Tuesday, August 15, 2006

Not Precedential: Failed Challenge To Moving NYC Guy To PA

In the not-precedential decision of Sinclair v. Gonzales, No. 05-2721 (3d Cir. Aug. 14, 2006) (http://www.ca3.uscourts.gov/opinarch/052721np.pdf), the immigrant raised a fascinating challenge to how someone who lived in NYC, was charged due to conduct in NYC, and caught in NYC had to defend himself under the law as interpreted by the court covering Pennsylvania because ICE unilaterally chose to move him from NY to PA. One grey area of the law is whether ICE is allowed to shift someone (and thereby change which court's cases are binding on the case), especially if the person would have succeeded under the law in the state where he lives.

Can ICE strategically move someone and destroy his legal claims? (Sometimes, one circuit court will approve of a theory but circuit court covering where ICE moves him will disapprove of the same theory. Welcome to the confusing and inconsistent area of immigration law.)

This issue was not directly decided by the Third Circuit in the Sinclair case. The Third Circuit ruled that if there is no difference between the laws of the two places, then there is no harm, especially because the government has personal jurisdiction over people no matter where they move them. Even to a state where the person has almost no historical contact.

The issue left unanswered is whether a due process challenge under the Fifth Amendment (and don't forget analogous provisions in state constitutions such as the NY Constitution) would succeed if we can argue the transfer was unfair because the law of the person's home state was favorable but the law of the new state is unfavorable. (By the way, the issue in this case was whether a non-citizen can claim to be a national of the US even though the person never became a sworn US citizen. The Third Circuit said both it and the Second Circuit equally say no, not possible.)

Thursday, August 03, 2006

Bobb: Federal Forgery Conviction can be Aggravated Felony and is not a Hybrid Offense

Bobb v. Gonzales
No. 05-2891
August 3, 2006

For now a brief description: a federal conviction for forgery under 18 USC 510(a)(2) is a crime involving fraud that can be an aggravated felony, whether it is based on a definition in subsection (M)(i) or in subsection (R). Next, the federal conviction for forgery is not a hybrid offense. That's too bad because if something is a hybrid offense, it is a combination of two sets of requirements and immigration would have to prove all of the elements from both sets. Sadly, the Third Circuit ruled that (R) crimes are a subset of (M)(i) crimes and that all immigration needs to prove is that the conduct was a crime under (M)(i). This complex principle of hybrid offenses was explained in Nugent v. Ashcroft, 367 F.3d 162 (3d Cir. 2004). It's pretty complicated.

Tuesday, August 01, 2006

Cabrera-Perez: IJ May Not Order Deportation For Arriving In Court Slightly Late

Cabrera-Perez v. Gonzales
No. 05-3896
August 1, 2006

Immigration judges must remember they are appointed, not anointed.

The Third Circuit in very strong language ordered that immigration judges must allow someone in deportation proceedings to be heard in their case even if they were slightly tardy for a hearing. In this case, the government frequently warned someone that she had to bring witnesses at her next, major hearing. A witness got to her house late so they set off from home a bit late and got a bit lost driving in downtown Newark, NJ. Her attorney arrived exactly on time but by the time she got to the courtroom, she was around 20 minutes late. The IJ had ordered her deported and when she asked the court staff to get the judge to try to be heard, they refused. They tried to reopen the case and, depressingly, the IJ refused to reopen it and the BIA upheld the judge's decision on appeal. The case had to go all the way up to the Third Circuit to do justice and allow her case to be heard on the merits.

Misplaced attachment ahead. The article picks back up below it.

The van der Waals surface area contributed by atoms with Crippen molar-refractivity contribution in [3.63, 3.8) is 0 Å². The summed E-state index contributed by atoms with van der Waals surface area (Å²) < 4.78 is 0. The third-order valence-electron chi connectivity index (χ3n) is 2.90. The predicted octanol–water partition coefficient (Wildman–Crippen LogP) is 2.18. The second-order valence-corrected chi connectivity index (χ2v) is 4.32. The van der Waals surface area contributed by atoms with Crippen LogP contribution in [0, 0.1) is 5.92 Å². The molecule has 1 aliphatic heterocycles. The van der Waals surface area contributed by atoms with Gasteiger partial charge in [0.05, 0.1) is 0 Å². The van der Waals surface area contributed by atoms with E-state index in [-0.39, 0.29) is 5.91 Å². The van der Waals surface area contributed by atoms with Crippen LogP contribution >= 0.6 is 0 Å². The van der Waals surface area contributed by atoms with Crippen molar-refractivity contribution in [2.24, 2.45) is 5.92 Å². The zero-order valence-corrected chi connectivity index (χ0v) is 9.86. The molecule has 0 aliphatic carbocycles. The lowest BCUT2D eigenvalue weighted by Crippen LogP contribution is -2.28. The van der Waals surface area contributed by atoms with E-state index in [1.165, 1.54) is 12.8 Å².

Sadly, this is not the first time someone was ordered deported for arriving slightly late, the IJ refused to reopen, the BIA affirmed, and a circuit court had to step in and do the right thing. Jerezano v. INS, 169 F.3d 613 (9th Cir. 1999) (reopening where 20 minutes late but IJ was still in the courtroom working on other cases); Alarcon-Chavez v. Gonzales, 403 F.3d 343 (5th Cir.
2005) (reopening where 20 minutes late and IJ was either still in the courtroom or had just left and still nearby); Nazarova v. INS, 171 F.3d 478 (7th Cir. 1999) (reopening where two hours late due to late arrival of personally-hired interpreter after IJ failed to get an interpreter at prior court appearance that led the immigrant to think she had to bring her own interpreter).

The legal rule is that due process rights exist in immigration cases and the IJ and BIA abused their discretion by refusing to reopen the case for minimal tardiness when the IJ was either still in the courtroom or had recently left but was still nearby. Especially when there was no history of the person arriving late in the case.

The Third Circuit used strong language, saying they would "expect nothing less from immigration judges who sit in this circuit" to reopen such cases and that just like the Fifth Circuit said in Alarcon-Chavez, immigration judges must "remember they are appointed, not anointed."